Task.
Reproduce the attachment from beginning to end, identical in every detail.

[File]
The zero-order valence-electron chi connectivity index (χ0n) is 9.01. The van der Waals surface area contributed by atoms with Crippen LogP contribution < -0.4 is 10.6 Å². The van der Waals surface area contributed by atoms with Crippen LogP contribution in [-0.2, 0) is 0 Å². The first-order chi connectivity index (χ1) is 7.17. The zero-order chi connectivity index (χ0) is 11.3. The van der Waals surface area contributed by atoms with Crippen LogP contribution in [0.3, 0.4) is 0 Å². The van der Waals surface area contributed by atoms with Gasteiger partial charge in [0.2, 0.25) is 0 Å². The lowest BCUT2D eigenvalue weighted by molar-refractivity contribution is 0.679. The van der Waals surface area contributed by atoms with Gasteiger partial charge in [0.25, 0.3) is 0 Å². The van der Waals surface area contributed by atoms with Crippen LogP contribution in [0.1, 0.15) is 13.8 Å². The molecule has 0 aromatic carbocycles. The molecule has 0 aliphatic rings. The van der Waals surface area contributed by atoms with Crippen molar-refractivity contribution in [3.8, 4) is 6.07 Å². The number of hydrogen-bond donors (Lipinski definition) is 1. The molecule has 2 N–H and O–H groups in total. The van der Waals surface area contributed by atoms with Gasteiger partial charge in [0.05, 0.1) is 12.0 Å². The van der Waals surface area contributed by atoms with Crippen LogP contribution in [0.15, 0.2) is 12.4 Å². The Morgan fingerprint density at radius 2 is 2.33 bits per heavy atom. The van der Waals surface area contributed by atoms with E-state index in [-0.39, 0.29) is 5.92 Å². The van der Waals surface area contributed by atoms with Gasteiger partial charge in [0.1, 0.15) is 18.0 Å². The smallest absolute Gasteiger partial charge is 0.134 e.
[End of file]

The zero-order valence-electron chi connectivity index (χ0n) is 9.01. The van der Waals surface area contributed by atoms with Crippen LogP contribution < -0.4 is 10.6 Å². The van der Waals surface area contributed by atoms with Crippen LogP contribution in [-0.2, 0) is 0 Å². The first-order chi connectivity index (χ1) is 7.17. The zero-order chi connectivity index (χ0) is 11.3. The van der Waals surface area contributed by atoms with Crippen LogP contribution in [0.3, 0.4) is 0 Å². The van der Waals surface area contributed by atoms with Gasteiger partial charge in [0.2, 0.25) is 0 Å². The lowest BCUT2D eigenvalue weighted by molar-refractivity contribution is 0.679. The van der Waals surface area contributed by atoms with Gasteiger partial charge in [0.25, 0.3) is 0 Å². The van der Waals surface area contributed by atoms with Crippen LogP contribution in [0.1, 0.15) is 13.8 Å². The molecule has 0 aromatic carbocycles. The molecule has 0 aliphatic rings. The van der Waals surface area contributed by atoms with Crippen molar-refractivity contribution in [3.8, 4) is 6.07 Å². The number of hydrogen-bond donors (Lipinski definition) is 1. The molecule has 2 N–H and O–H groups in total. The van der Waals surface area contributed by atoms with Gasteiger partial charge in [0.05, 0.1) is 12.0 Å². The van der Waals surface area contributed by atoms with Crippen LogP contribution in [0.15, 0.2) is 12.4 Å². The Morgan fingerprint density at radius 2 is 2.33 bits per heavy atom. The van der Waals surface area contributed by atoms with E-state index in [-0.39, 0.29) is 5.92 Å². The van der Waals surface area contributed by atoms with Gasteiger partial charge in [0.1, 0.15) is 18.0 Å². The smallest absolute Gasteiger partial charge is 0.134 e.